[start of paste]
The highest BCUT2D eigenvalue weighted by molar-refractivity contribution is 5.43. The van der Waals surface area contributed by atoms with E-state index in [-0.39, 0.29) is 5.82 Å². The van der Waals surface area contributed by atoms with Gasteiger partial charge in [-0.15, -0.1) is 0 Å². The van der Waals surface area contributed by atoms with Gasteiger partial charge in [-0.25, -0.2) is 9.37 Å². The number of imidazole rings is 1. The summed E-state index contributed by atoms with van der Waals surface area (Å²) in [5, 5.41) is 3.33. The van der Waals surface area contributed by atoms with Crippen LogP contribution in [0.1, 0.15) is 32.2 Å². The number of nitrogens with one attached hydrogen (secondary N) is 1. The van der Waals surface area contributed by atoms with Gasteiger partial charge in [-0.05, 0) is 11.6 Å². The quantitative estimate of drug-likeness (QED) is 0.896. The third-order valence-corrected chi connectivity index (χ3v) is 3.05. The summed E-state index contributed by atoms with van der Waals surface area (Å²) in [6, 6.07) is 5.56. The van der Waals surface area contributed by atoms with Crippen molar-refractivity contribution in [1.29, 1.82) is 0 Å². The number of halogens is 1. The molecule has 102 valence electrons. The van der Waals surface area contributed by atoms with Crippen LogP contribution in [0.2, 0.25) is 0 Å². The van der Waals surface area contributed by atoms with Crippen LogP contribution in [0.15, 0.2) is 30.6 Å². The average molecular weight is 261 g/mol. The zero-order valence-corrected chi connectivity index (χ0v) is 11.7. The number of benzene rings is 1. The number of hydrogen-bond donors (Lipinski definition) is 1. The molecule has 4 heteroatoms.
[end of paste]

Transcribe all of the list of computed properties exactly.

The highest BCUT2D eigenvalue weighted by molar-refractivity contribution is 5.43. The van der Waals surface area contributed by atoms with E-state index in [-0.39, 0.29) is 5.82 Å². The van der Waals surface area contributed by atoms with Gasteiger partial charge in [-0.15, -0.1) is 0 Å². The van der Waals surface area contributed by atoms with Gasteiger partial charge in [-0.25, -0.2) is 9.37 Å². The number of imidazole rings is 1. The summed E-state index contributed by atoms with van der Waals surface area (Å²) in [5, 5.41) is 3.33. The van der Waals surface area contributed by atoms with Crippen LogP contribution in [0.1, 0.15) is 32.2 Å². The number of nitrogens with one attached hydrogen (secondary N) is 1. The van der Waals surface area contributed by atoms with Gasteiger partial charge in [-0.05, 0) is 11.6 Å². The quantitative estimate of drug-likeness (QED) is 0.896. The third-order valence-corrected chi connectivity index (χ3v) is 3.05. The summed E-state index contributed by atoms with van der Waals surface area (Å²) in [6, 6.07) is 5.56. The van der Waals surface area contributed by atoms with Crippen molar-refractivity contribution in [1.29, 1.82) is 0 Å². The number of halogens is 1. The molecule has 102 valence electrons. The van der Waals surface area contributed by atoms with Crippen LogP contribution in [0.2, 0.25) is 0 Å². The van der Waals surface area contributed by atoms with Crippen LogP contribution in [0.15, 0.2) is 30.6 Å². The average molecular weight is 261 g/mol. The zero-order valence-corrected chi connectivity index (χ0v) is 11.7. The number of benzene rings is 1. The number of hydrogen-bond donors (Lipinski definition) is 1. The molecule has 4 heteroatoms.